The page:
- June 30 - 22 Western U.P. beaches still closed for swimming
- June 29 - 19 beaches open, but heavy rain can cause issues
- June 28 - 17 lakes open, nine on advisory
- June 27 - Health Department Continues Monitoring Water Quality; Re-opens Twin Lakes State Park to Swimming
This is an official press release from the Western U.P. Health Department. It was released Wednesday, June 27.
Health Department Continues Monitoring Water Quality; Re-opens Twin Lakes State Park to Swimming
Western U.P. Health Department announced the re-opening of beaches at Eagle River and Twin Lakes State Park when a new round of water testing indicated that it was safe to swim. There are a total of eight bathing beaches that have been determined to be safe by the health department. All other Western U.P. waters remain closed to recreational activities, including swimming.
Surface water samples collected at many inland lakes and Lake Superior beaches still have high levels of E.coli and/or fecal coliform bacteria in exceedance of Michigan DEQ and U.S. EPA standards for body contact.The presence of E.coli and fecal coliforms means that the water has been contaminated by animal and/or human waste and exposure carries a significant health risk.
The beaches re-opened for recreation so far include: Eagle River, Twin Lakes State Park, Second Sand Beach north of L’Anse, Fort Wilkins State Park in Copper Harbor, Bete Gris Beach, Eagle Harbor, Calumet Waterworks Park, and Lake Medora. Porcupine Mountains State Park has been moved back to the advisory list, as bacteria levels in this area have increased.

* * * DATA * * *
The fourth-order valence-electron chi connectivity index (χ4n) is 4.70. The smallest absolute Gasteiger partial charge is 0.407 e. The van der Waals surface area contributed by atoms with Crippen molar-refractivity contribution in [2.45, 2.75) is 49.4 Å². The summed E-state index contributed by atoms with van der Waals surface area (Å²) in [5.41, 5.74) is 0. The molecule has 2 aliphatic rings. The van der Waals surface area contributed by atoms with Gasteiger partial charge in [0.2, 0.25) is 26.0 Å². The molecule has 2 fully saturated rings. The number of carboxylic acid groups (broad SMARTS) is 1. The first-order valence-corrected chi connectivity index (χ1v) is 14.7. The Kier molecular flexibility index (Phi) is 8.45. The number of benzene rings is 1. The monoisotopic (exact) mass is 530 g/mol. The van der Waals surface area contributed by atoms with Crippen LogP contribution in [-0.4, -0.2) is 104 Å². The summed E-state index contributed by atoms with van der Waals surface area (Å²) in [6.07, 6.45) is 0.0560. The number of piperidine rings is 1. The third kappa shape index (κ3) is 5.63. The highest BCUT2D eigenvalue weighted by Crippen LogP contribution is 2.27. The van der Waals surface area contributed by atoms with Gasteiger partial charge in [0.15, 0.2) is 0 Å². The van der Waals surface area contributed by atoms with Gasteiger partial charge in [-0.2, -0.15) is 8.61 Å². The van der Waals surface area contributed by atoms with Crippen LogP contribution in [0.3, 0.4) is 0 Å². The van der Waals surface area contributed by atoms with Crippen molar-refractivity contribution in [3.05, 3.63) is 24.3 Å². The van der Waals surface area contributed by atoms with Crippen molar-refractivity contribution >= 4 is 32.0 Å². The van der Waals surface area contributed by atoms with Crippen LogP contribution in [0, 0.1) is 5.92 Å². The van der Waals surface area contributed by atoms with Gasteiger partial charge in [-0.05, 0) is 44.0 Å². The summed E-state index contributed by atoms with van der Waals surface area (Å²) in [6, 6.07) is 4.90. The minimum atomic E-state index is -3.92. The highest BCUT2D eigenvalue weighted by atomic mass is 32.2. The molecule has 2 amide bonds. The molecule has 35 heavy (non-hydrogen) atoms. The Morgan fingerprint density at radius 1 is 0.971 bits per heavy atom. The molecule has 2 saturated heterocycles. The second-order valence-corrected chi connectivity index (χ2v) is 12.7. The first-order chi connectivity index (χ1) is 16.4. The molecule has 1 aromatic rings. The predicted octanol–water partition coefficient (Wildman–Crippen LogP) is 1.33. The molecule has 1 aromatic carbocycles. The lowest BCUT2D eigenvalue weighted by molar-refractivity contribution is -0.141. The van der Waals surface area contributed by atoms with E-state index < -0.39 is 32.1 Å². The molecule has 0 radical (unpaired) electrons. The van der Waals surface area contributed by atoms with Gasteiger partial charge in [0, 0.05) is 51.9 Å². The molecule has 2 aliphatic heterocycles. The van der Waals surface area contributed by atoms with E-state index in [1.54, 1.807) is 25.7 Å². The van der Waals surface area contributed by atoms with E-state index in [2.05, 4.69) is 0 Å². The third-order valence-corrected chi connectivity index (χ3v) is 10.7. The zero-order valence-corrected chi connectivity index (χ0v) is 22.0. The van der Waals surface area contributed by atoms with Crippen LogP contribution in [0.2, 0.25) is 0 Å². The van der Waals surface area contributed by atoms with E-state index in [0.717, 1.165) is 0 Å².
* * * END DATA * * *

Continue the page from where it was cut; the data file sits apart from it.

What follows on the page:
It is summer in the U.P. and the Fourth of July Holiday is fast approaching. WUPHD is aware that area residents are eager to access beaches and recreational waters. To help make sure everyone is able to do that as quickly and safely as possible, the department is conducting on-going water sampling and testing. Residents will be updated as conditions change and additional beaches are opened. Announcements will be made to the media and posted at wupdhd.org. If you have questions regarding swimming safety, contact WUPHD at (906) 482-7382.